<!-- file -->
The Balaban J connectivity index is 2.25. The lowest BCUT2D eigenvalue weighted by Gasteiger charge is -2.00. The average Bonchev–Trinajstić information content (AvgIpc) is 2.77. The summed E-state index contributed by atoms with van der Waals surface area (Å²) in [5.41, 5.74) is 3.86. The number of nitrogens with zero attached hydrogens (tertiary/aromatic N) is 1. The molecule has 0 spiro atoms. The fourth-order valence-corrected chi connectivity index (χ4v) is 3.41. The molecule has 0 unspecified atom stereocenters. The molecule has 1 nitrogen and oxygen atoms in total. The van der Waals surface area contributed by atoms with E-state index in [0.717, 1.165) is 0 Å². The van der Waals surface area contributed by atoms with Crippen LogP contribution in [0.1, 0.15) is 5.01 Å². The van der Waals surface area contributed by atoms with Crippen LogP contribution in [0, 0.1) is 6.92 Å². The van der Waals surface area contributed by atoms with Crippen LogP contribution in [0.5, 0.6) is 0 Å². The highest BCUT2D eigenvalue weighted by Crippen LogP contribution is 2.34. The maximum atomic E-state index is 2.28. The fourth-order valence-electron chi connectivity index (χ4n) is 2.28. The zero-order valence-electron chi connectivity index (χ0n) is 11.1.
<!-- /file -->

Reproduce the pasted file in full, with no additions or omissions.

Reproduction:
The Balaban J connectivity index is 2.25. The lowest BCUT2D eigenvalue weighted by Gasteiger charge is -2.00. The average Bonchev–Trinajstić information content (AvgIpc) is 2.77. The summed E-state index contributed by atoms with van der Waals surface area (Å²) in [5.41, 5.74) is 3.86. The number of nitrogens with zero attached hydrogens (tertiary/aromatic N) is 1. The molecule has 0 spiro atoms. The fourth-order valence-corrected chi connectivity index (χ4v) is 3.41. The molecule has 0 unspecified atom stereocenters. The molecule has 1 nitrogen and oxygen atoms in total. The van der Waals surface area contributed by atoms with E-state index in [0.717, 1.165) is 0 Å². The van der Waals surface area contributed by atoms with Crippen LogP contribution in [0.1, 0.15) is 5.01 Å². The van der Waals surface area contributed by atoms with Crippen LogP contribution in [0, 0.1) is 6.92 Å². The van der Waals surface area contributed by atoms with Crippen LogP contribution in [0.5, 0.6) is 0 Å². The highest BCUT2D eigenvalue weighted by Crippen LogP contribution is 2.34. The maximum atomic E-state index is 2.28. The fourth-order valence-electron chi connectivity index (χ4n) is 2.28. The zero-order valence-electron chi connectivity index (χ0n) is 11.1.